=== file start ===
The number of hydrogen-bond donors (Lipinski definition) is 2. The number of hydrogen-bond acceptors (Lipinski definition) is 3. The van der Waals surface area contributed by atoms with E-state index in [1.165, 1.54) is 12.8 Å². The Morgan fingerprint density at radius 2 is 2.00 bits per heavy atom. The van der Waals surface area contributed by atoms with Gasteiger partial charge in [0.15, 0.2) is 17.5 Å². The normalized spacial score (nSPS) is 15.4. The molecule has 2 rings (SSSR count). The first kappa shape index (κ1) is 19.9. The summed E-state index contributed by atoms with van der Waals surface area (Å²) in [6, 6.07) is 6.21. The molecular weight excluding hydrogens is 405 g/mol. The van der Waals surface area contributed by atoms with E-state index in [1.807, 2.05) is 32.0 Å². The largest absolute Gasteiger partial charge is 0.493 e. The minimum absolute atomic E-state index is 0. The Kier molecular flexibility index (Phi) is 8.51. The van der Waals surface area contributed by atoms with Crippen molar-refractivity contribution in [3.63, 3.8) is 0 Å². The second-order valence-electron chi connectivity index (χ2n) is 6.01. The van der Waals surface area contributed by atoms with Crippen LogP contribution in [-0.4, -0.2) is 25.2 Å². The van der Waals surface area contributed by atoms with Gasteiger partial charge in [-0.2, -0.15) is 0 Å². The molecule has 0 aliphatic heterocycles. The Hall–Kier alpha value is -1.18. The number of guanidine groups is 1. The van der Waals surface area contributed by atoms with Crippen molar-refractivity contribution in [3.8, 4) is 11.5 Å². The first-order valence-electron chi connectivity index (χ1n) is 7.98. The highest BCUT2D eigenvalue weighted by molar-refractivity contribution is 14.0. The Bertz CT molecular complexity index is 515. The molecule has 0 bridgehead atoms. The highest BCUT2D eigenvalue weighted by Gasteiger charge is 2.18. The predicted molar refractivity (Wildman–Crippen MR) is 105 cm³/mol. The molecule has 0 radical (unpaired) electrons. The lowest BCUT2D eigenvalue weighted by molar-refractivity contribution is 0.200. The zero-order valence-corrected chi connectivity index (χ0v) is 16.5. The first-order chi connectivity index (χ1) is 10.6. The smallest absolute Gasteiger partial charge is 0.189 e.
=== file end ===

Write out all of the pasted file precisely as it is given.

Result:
The number of hydrogen-bond donors (Lipinski definition) is 2. The number of hydrogen-bond acceptors (Lipinski definition) is 3. The van der Waals surface area contributed by atoms with E-state index in [1.165, 1.54) is 12.8 Å². The Morgan fingerprint density at radius 2 is 2.00 bits per heavy atom. The van der Waals surface area contributed by atoms with Gasteiger partial charge in [0.15, 0.2) is 17.5 Å². The normalized spacial score (nSPS) is 15.4. The molecule has 2 rings (SSSR count). The first kappa shape index (κ1) is 19.9. The summed E-state index contributed by atoms with van der Waals surface area (Å²) in [6, 6.07) is 6.21. The molecular weight excluding hydrogens is 405 g/mol. The van der Waals surface area contributed by atoms with E-state index in [1.807, 2.05) is 32.0 Å². The largest absolute Gasteiger partial charge is 0.493 e. The minimum absolute atomic E-state index is 0. The Kier molecular flexibility index (Phi) is 8.51. The van der Waals surface area contributed by atoms with Crippen molar-refractivity contribution in [3.63, 3.8) is 0 Å². The second-order valence-electron chi connectivity index (χ2n) is 6.01. The van der Waals surface area contributed by atoms with Crippen LogP contribution in [-0.4, -0.2) is 25.2 Å². The van der Waals surface area contributed by atoms with Gasteiger partial charge in [-0.2, -0.15) is 0 Å². The molecule has 0 aliphatic heterocycles. The Hall–Kier alpha value is -1.18. The number of guanidine groups is 1. The van der Waals surface area contributed by atoms with Crippen molar-refractivity contribution in [3.8, 4) is 11.5 Å². The first-order valence-electron chi connectivity index (χ1n) is 7.98. The highest BCUT2D eigenvalue weighted by molar-refractivity contribution is 14.0. The Bertz CT molecular complexity index is 515. The molecule has 0 bridgehead atoms. The highest BCUT2D eigenvalue weighted by Gasteiger charge is 2.18. The predicted molar refractivity (Wildman–Crippen MR) is 105 cm³/mol. The molecule has 0 radical (unpaired) electrons. The lowest BCUT2D eigenvalue weighted by molar-refractivity contribution is 0.200. The zero-order valence-corrected chi connectivity index (χ0v) is 16.5. The first-order chi connectivity index (χ1) is 10.6. The smallest absolute Gasteiger partial charge is 0.189 e.